The sea is a fascinating world to explore. But like any places on earth, its mysteries offer horrors for divers and sea lovers. Here are stories of underwater horrors.
I am a scuba-diver. Or rather, I used to be a scuba-diver. I worked in underwater research, taking pictures beneath the ocean and gathering various specimens of fish for studying. I was been doing this crap for fifteen years while paying alimony for my kids.
One day I got up early for another ordinary dive into the ocean. None of us knew what was going to happen that day. We all thought it’d be just like any other dive. I got on the boat with the rest of my buddies and we sailed quite a ways out there into the ocean, then all us divers went into the water, about two hundred or so feet deep. Nothing unusual, just do the job, come up, dive in again, do the job, come up, and so on and so forth until quitting time. Well before the second or third dive, we went out a little ways further on the boat, about thirty leagues west of our present location. I and the other guys dove in, thinking it was just another dive.
I got separated from the rest of the group while underwater. Normally, that shouldn’t happen, one of the rules of scuba-diving is to stick together. Just out of curiosity I decided to check out this underwater cave that sat way at the bottom. It was dark, really dark, and deep. I had my flashlight with me, so it wasn’t too bad; but even then the darkness was something else, surreal in a way. It was as if you could feel it, that’s how friggin dark it was.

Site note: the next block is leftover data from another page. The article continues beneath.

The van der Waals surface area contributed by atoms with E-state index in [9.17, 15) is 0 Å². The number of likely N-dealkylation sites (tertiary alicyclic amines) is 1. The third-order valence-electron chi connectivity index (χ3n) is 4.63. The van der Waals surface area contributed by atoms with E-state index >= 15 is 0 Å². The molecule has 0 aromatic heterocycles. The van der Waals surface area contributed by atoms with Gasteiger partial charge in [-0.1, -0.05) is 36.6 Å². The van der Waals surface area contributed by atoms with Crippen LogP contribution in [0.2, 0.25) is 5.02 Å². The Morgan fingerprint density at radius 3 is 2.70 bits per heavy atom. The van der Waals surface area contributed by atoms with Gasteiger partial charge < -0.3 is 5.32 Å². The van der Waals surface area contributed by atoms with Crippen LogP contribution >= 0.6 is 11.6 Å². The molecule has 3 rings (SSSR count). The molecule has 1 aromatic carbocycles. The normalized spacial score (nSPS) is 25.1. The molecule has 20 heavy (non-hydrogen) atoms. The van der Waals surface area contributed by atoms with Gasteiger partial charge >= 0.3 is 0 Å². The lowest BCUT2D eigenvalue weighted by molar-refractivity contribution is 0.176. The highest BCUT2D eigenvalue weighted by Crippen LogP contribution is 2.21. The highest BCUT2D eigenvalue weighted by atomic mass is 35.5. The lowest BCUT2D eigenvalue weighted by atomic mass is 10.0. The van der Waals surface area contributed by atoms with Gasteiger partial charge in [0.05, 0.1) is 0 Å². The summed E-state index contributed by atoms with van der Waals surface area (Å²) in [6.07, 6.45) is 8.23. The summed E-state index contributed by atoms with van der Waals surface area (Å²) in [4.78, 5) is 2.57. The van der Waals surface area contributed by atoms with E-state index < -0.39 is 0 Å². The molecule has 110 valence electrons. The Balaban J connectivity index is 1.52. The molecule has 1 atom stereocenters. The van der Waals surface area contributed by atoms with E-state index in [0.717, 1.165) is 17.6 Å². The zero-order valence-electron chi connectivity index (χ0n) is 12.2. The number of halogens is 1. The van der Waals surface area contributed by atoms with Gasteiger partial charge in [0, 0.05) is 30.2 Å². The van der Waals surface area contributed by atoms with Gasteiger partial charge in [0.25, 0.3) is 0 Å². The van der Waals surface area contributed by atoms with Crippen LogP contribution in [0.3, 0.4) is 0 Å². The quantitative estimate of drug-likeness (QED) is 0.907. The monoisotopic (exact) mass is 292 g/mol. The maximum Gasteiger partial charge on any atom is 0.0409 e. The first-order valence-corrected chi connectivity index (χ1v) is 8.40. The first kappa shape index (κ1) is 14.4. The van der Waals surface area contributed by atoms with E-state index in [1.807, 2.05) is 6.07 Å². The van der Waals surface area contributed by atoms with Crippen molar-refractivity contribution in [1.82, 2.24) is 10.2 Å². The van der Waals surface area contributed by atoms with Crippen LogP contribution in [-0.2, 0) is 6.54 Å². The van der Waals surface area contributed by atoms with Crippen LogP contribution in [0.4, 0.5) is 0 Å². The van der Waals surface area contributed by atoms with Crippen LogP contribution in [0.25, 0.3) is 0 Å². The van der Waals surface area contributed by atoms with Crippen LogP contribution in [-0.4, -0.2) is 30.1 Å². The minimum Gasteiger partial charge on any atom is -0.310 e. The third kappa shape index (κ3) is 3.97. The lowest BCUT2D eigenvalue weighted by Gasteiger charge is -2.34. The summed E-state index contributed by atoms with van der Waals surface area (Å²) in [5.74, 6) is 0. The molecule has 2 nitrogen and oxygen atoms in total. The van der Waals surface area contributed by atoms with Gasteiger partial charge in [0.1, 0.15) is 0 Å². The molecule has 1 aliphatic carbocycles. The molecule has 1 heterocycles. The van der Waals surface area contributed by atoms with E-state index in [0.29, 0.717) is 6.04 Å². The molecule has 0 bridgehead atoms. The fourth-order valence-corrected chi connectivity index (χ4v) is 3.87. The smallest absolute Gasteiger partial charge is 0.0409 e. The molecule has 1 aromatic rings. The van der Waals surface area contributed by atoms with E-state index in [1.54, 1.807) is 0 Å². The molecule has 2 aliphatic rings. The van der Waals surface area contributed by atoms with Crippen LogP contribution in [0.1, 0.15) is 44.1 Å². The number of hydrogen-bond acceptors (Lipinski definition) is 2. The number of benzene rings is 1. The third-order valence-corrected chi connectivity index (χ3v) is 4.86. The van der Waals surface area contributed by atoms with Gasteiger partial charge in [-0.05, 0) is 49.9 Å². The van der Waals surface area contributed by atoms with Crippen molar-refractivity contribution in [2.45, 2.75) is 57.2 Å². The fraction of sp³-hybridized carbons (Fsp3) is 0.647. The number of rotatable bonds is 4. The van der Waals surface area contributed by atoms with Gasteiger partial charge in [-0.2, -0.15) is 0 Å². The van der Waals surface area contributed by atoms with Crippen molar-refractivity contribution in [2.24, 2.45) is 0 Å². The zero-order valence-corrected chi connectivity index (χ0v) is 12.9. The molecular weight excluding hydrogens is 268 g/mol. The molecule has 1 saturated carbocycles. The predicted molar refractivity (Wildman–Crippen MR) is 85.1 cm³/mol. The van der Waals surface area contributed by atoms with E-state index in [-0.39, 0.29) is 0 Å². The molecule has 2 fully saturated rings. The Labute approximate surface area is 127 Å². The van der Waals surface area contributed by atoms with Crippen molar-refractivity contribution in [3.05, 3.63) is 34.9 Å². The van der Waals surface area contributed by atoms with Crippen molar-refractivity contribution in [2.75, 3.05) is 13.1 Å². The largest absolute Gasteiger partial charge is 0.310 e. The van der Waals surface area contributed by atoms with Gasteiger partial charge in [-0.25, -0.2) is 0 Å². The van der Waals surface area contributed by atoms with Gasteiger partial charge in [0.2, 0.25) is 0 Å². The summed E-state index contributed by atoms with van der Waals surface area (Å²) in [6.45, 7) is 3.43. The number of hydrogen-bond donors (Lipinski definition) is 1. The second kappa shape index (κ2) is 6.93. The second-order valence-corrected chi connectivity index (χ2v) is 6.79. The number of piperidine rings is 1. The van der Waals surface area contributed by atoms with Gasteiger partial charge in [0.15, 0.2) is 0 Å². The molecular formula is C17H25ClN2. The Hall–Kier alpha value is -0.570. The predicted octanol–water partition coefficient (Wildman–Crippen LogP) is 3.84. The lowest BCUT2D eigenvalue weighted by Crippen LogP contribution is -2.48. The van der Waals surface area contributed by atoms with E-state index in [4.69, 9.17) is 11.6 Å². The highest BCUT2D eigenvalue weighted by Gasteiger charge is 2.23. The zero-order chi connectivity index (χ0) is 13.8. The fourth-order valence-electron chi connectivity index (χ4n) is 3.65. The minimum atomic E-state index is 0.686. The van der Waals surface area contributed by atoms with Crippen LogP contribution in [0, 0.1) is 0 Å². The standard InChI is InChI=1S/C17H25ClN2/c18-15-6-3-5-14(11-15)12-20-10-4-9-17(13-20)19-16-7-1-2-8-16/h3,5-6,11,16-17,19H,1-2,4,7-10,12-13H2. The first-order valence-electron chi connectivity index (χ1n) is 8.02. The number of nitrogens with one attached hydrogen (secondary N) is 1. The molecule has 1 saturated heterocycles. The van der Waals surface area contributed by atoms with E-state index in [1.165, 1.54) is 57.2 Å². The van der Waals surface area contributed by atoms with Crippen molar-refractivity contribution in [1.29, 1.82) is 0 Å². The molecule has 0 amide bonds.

I hadn’t been in that cave ten minutes when suddenly I heard horrific screaming coming from up ahead. I honestly can’t describe the terrifying sounds I heard, except that they were human voices screaming at the top of their lungs, as if they were in lots of pain. At the same time, the water had gotten warmer, not by much, but enough to detect a difference in the temperature. But those screams made my flesh shiver with absolute horror; I don’t remember when I have been that scared before.
I swear to God there were hundreds maybe millions of screams coming from that cave, men and women and maybe some children. I was so freaked out at those shrieking voices, I couldn’t stand it. I rushed to get out of the cave, swimming as fast as I could, not looking back. I was breathing heavily, something that isn’t safe to do while underwater scuba-diving.